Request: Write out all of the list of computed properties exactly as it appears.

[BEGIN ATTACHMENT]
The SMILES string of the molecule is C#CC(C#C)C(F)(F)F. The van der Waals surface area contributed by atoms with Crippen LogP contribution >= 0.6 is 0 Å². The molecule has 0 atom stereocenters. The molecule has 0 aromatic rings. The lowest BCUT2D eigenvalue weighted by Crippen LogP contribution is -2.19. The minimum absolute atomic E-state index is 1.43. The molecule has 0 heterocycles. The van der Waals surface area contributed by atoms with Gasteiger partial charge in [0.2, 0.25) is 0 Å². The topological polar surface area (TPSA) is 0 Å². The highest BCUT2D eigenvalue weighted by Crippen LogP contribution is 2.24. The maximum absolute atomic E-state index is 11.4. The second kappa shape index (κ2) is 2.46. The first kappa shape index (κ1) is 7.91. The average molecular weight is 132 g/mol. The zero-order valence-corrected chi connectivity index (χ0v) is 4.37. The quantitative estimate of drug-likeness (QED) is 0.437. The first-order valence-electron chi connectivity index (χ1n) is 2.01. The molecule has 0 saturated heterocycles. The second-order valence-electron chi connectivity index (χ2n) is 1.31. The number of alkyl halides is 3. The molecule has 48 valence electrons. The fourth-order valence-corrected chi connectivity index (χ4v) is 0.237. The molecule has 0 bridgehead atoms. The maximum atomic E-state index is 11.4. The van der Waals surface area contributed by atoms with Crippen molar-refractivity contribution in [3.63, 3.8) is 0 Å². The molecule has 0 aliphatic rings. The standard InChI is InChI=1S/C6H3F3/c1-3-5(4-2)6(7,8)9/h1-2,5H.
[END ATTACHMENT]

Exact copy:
The SMILES string of the molecule is C#CC(C#C)C(F)(F)F. The van der Waals surface area contributed by atoms with Crippen LogP contribution >= 0.6 is 0 Å². The molecule has 0 atom stereocenters. The molecule has 0 aromatic rings. The lowest BCUT2D eigenvalue weighted by Crippen LogP contribution is -2.19. The minimum absolute atomic E-state index is 1.43. The molecule has 0 heterocycles. The van der Waals surface area contributed by atoms with Gasteiger partial charge in [0.2, 0.25) is 0 Å². The topological polar surface area (TPSA) is 0 Å². The highest BCUT2D eigenvalue weighted by Crippen LogP contribution is 2.24. The maximum absolute atomic E-state index is 11.4. The second kappa shape index (κ2) is 2.46. The first kappa shape index (κ1) is 7.91. The average molecular weight is 132 g/mol. The zero-order valence-corrected chi connectivity index (χ0v) is 4.37. The quantitative estimate of drug-likeness (QED) is 0.437. The first-order valence-electron chi connectivity index (χ1n) is 2.01. The molecule has 0 saturated heterocycles. The second-order valence-electron chi connectivity index (χ2n) is 1.31. The number of alkyl halides is 3. The molecule has 48 valence electrons. The fourth-order valence-corrected chi connectivity index (χ4v) is 0.237. The molecule has 0 bridgehead atoms. The maximum atomic E-state index is 11.4. The van der Waals surface area contributed by atoms with Crippen molar-refractivity contribution in [3.63, 3.8) is 0 Å². The molecule has 0 aliphatic rings. The standard InChI is InChI=1S/C6H3F3/c1-3-5(4-2)6(7,8)9/h1-2,5H.